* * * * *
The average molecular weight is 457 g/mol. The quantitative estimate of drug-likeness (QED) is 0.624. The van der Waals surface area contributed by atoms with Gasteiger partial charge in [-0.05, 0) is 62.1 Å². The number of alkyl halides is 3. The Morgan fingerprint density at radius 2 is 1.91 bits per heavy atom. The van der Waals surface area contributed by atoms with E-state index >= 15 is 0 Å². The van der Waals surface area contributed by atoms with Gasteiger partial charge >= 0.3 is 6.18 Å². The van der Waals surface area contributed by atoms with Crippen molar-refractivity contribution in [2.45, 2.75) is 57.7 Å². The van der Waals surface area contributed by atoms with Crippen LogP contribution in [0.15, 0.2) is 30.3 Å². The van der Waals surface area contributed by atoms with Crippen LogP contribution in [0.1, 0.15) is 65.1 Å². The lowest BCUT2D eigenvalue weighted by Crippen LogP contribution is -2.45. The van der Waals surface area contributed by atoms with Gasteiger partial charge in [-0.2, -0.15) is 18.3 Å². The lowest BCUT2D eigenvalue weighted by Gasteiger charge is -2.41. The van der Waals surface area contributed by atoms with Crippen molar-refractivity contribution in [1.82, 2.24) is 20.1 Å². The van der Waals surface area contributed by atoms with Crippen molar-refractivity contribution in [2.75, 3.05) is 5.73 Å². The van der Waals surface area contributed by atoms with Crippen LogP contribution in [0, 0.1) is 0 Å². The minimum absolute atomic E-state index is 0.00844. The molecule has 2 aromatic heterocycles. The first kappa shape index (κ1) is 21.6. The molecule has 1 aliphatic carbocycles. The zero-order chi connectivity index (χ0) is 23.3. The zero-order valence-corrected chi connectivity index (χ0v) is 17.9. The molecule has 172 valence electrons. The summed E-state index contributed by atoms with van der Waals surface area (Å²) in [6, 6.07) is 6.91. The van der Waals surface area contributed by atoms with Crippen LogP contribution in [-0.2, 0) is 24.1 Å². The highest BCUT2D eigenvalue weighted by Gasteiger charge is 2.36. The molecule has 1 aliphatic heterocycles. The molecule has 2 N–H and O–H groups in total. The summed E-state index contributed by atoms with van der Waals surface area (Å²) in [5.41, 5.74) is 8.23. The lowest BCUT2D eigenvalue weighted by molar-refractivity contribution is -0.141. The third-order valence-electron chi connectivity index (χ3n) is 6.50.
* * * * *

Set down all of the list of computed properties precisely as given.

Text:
The average molecular weight is 457 g/mol. The quantitative estimate of drug-likeness (QED) is 0.624. The van der Waals surface area contributed by atoms with Gasteiger partial charge in [-0.05, 0) is 62.1 Å². The number of alkyl halides is 3. The Morgan fingerprint density at radius 2 is 1.91 bits per heavy atom. The van der Waals surface area contributed by atoms with E-state index >= 15 is 0 Å². The van der Waals surface area contributed by atoms with Gasteiger partial charge >= 0.3 is 6.18 Å². The van der Waals surface area contributed by atoms with Crippen molar-refractivity contribution in [2.45, 2.75) is 57.7 Å². The van der Waals surface area contributed by atoms with Crippen LogP contribution in [0.15, 0.2) is 30.3 Å². The van der Waals surface area contributed by atoms with Crippen LogP contribution in [0.1, 0.15) is 65.1 Å². The lowest BCUT2D eigenvalue weighted by Crippen LogP contribution is -2.45. The van der Waals surface area contributed by atoms with Gasteiger partial charge in [-0.2, -0.15) is 18.3 Å². The lowest BCUT2D eigenvalue weighted by Gasteiger charge is -2.41. The van der Waals surface area contributed by atoms with Crippen molar-refractivity contribution in [1.82, 2.24) is 20.1 Å². The van der Waals surface area contributed by atoms with Crippen molar-refractivity contribution in [2.75, 3.05) is 5.73 Å². The van der Waals surface area contributed by atoms with Crippen LogP contribution in [0, 0.1) is 0 Å². The minimum absolute atomic E-state index is 0.00844. The molecule has 2 aromatic heterocycles. The first kappa shape index (κ1) is 21.6. The molecule has 1 aliphatic carbocycles. The zero-order chi connectivity index (χ0) is 23.3. The zero-order valence-corrected chi connectivity index (χ0v) is 17.9. The molecule has 172 valence electrons. The summed E-state index contributed by atoms with van der Waals surface area (Å²) in [6, 6.07) is 6.91. The van der Waals surface area contributed by atoms with Crippen LogP contribution in [-0.2, 0) is 24.1 Å². The highest BCUT2D eigenvalue weighted by Gasteiger charge is 2.36. The molecule has 1 aliphatic heterocycles. The molecule has 2 N–H and O–H groups in total. The summed E-state index contributed by atoms with van der Waals surface area (Å²) in [5.41, 5.74) is 8.23. The lowest BCUT2D eigenvalue weighted by molar-refractivity contribution is -0.141. The third-order valence-electron chi connectivity index (χ3n) is 6.50.